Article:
During the Wednesday, 13 February, Intermarium lecture, Dr. Marek Jan Chodakiewicz discussed and compared three recent works on twentieth-century Polish history:
- Peter Hetherington, Unvanquished: Joseph Pilsudski, Resurrected Poland, and the Struggle for Eastern Europe (Pingora Press, 2011).
- Mikołaj Kunicki, Between the Brown and the Red: Nationalism, Catholicism, and Communism in Twentieth-Century Poland (Athens, OH: University of Ohio Press, 2012).
- Anne Applebaum, Iron Curtain: The Crushing of Eastern Europe, 1944-1956 (Doubleday, 2012).
Hetherington’s book is a labor of love by a geologist-turned-amateur-historian. Kunicki’s book on Bolesław Piasecki is just the opposite. The object of Hetherington’s admiration is interwar Poland’s strongman, Józef Piłsudski. Originally a patriotic socialist revolutionary with an eighteenth-century Grand Duchy of Lithuanian noble mentality, Piłsudski moved somewhat to the right after seizing power in Warsaw in a coup (May 1926).
Kunicki’s “whipping boy,” in turn, was a radical nationalist leader in interwar Poland and an anti-Nazi, anti-Soviet underground resistance commander during the war. Following his arrest by the newly-imposed communist regime, Piasecki chose to collaborate with his captors. Until his death, he ran a “progressive Catholic” organization/publishing house known as PAX.
Hetherington is sometimes apologetic towards his hero and unfair towards Piłsudski’s detractors, but his book is generally useful, particularly for the English-speaking audience. Kunicki’s work, on the other hand, was originally written as a doctoral dissertation almost a decade ago and hasn’t been updated by the author since. It contains no original scholarship and falls into the category of the “blame nationalism for communism’s sins” genre.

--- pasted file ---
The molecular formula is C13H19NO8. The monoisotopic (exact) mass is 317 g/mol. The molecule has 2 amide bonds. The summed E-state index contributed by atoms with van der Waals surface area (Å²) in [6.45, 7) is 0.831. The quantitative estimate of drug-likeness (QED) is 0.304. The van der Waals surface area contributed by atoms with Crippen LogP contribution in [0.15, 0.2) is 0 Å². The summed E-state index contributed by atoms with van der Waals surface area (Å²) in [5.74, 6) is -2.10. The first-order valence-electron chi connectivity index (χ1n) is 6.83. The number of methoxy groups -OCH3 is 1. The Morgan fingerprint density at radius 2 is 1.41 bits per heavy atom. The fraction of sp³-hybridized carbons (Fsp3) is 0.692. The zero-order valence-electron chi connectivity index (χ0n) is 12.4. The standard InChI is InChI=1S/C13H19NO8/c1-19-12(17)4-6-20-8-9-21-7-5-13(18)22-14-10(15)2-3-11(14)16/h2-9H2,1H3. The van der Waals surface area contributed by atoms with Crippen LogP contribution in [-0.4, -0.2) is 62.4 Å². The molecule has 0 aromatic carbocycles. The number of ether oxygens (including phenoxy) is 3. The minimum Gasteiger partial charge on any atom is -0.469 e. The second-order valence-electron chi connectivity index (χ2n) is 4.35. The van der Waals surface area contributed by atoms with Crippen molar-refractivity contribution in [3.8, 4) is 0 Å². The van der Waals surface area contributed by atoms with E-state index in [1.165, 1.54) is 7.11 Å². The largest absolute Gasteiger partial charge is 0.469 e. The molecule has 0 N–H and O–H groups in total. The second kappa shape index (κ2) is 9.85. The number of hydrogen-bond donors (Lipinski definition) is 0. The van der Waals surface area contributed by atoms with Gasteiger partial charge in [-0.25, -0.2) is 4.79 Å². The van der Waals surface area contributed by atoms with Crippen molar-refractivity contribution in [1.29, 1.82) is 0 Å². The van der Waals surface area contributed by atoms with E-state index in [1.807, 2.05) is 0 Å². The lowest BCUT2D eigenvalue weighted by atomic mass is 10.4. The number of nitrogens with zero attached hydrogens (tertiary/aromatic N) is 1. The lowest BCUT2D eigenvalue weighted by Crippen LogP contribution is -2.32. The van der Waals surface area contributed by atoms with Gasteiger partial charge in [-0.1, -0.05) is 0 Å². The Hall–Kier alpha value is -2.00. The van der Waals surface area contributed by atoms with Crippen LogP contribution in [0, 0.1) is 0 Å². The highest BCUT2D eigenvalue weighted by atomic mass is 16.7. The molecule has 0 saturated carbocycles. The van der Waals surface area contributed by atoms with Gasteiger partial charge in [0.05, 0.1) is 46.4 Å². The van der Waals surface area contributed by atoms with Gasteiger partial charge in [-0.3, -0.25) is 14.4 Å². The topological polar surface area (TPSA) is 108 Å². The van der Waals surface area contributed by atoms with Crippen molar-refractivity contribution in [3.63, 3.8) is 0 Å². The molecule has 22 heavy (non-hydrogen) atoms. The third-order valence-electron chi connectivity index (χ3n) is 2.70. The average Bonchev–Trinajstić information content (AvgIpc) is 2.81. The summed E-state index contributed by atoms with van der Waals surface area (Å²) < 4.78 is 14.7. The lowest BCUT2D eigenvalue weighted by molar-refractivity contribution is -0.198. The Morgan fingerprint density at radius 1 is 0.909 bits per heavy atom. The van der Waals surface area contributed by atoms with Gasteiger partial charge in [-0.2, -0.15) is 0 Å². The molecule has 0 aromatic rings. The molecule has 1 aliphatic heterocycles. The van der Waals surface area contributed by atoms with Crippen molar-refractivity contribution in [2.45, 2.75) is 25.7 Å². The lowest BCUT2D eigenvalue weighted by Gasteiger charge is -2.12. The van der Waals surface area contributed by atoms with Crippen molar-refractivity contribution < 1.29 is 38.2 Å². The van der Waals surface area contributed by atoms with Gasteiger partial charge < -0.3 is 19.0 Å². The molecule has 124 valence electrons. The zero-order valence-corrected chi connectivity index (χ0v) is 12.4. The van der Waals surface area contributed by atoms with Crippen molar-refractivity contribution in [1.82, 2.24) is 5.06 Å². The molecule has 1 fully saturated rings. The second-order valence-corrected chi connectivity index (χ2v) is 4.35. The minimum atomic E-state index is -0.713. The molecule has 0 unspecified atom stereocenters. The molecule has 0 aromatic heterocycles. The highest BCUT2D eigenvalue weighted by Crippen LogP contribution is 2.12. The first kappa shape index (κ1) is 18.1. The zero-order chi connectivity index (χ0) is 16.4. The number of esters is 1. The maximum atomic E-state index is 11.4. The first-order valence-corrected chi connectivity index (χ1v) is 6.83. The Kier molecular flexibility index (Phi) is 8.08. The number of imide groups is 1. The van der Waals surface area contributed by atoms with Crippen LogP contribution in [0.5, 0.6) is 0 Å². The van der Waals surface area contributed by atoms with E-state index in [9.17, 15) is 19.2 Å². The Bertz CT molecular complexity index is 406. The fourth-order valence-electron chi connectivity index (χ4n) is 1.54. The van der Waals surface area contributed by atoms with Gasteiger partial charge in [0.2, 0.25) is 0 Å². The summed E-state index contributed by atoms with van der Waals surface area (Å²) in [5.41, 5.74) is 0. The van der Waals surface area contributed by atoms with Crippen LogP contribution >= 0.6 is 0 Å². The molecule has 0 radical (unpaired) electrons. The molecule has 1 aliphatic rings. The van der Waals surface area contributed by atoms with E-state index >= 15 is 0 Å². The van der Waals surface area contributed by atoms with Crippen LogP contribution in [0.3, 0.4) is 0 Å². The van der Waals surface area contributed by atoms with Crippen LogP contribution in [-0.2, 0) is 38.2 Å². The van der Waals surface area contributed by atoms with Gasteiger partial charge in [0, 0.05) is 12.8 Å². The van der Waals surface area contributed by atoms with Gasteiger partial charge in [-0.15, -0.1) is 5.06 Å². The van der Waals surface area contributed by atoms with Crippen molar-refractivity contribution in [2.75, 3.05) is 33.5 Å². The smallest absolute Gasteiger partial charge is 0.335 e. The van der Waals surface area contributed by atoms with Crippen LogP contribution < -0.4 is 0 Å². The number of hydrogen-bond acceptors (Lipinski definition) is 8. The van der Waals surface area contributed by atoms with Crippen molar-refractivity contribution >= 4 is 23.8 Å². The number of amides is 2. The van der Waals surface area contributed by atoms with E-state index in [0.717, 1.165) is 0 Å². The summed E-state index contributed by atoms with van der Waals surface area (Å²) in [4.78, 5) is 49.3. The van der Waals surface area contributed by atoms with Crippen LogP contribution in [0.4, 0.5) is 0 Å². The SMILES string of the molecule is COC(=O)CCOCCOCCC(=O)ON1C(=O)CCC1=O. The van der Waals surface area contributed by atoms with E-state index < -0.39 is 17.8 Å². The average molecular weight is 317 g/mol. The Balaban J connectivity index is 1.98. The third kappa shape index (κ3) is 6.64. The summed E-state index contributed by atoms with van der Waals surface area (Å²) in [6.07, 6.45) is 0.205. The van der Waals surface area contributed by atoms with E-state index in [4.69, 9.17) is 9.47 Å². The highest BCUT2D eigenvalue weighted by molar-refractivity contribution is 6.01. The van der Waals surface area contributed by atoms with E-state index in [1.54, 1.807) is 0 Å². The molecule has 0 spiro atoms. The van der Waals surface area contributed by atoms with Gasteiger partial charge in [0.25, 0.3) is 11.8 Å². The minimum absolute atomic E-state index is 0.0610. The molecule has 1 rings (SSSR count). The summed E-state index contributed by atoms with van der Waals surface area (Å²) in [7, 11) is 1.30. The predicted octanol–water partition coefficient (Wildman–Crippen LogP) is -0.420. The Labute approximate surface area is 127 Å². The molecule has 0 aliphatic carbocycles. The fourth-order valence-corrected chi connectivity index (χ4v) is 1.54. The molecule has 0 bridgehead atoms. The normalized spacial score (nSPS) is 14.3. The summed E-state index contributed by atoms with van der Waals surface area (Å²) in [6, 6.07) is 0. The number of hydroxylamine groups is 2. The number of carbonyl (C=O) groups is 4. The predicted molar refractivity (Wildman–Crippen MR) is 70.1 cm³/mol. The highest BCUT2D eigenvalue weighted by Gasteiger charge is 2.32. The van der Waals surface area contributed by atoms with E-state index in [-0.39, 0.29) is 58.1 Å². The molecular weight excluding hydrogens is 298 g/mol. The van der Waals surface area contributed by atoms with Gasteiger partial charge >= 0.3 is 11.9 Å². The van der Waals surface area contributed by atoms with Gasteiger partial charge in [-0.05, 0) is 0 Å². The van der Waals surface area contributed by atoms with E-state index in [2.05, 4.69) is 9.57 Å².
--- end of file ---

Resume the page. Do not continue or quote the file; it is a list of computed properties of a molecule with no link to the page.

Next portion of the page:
Like Hetherington’s biography, Anne Applebaum’s study of the Sovietization of Central and Eastern Europe after the Second World War is a step in the right direction. Unlike many postmodern scholars in the world of academia, who deny that communism was totalitarian, Applebaum has no qualms about calling a spade a spade. Overall, she understands that the entry of the Red Army into Central Europe in the wake of the retreating Wehrmacht was by no means a “liberation,” but a swap of occupations. She is also fair to usually vilified segments of the Polish anti-communist underground. Applebaum also emphasizes that communism destroyed the spirit of cooperation and charity.
It is a pathetic reflection of the state of the historical profession in the era of postmodernism that a journalist and a geologist are capable of more insightful and objective work on the history of Poland than a professional historian.